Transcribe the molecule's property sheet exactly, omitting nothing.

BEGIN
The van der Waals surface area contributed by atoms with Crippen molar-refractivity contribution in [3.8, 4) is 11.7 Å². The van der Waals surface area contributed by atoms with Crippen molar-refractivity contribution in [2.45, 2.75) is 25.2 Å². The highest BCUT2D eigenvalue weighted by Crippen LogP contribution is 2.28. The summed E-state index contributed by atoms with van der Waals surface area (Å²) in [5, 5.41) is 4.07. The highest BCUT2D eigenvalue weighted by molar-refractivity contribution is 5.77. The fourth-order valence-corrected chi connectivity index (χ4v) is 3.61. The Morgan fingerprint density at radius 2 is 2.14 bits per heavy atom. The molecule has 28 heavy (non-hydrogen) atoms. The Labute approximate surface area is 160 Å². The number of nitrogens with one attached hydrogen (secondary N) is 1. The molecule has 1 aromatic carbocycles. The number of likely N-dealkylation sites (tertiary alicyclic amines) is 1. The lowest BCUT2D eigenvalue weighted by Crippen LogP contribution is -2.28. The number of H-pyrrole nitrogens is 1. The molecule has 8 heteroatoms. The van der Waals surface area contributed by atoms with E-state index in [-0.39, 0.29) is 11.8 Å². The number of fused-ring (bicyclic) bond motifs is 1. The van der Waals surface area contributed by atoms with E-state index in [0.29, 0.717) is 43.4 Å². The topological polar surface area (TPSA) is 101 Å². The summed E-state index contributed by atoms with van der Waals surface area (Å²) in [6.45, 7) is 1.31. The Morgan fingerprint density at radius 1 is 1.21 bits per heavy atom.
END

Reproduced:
The van der Waals surface area contributed by atoms with Crippen molar-refractivity contribution in [3.8, 4) is 11.7 Å². The van der Waals surface area contributed by atoms with Crippen molar-refractivity contribution in [2.45, 2.75) is 25.2 Å². The highest BCUT2D eigenvalue weighted by Crippen LogP contribution is 2.28. The summed E-state index contributed by atoms with van der Waals surface area (Å²) in [5, 5.41) is 4.07. The highest BCUT2D eigenvalue weighted by molar-refractivity contribution is 5.77. The fourth-order valence-corrected chi connectivity index (χ4v) is 3.61. The Morgan fingerprint density at radius 2 is 2.14 bits per heavy atom. The molecule has 28 heavy (non-hydrogen) atoms. The Labute approximate surface area is 160 Å². The number of nitrogens with one attached hydrogen (secondary N) is 1. The molecule has 1 aromatic carbocycles. The number of likely N-dealkylation sites (tertiary alicyclic amines) is 1. The lowest BCUT2D eigenvalue weighted by Crippen LogP contribution is -2.28. The number of H-pyrrole nitrogens is 1. The molecule has 8 heteroatoms. The van der Waals surface area contributed by atoms with E-state index in [-0.39, 0.29) is 11.8 Å². The number of fused-ring (bicyclic) bond motifs is 1. The van der Waals surface area contributed by atoms with E-state index in [0.29, 0.717) is 43.4 Å². The topological polar surface area (TPSA) is 101 Å². The summed E-state index contributed by atoms with van der Waals surface area (Å²) in [6.45, 7) is 1.31. The Morgan fingerprint density at radius 1 is 1.21 bits per heavy atom.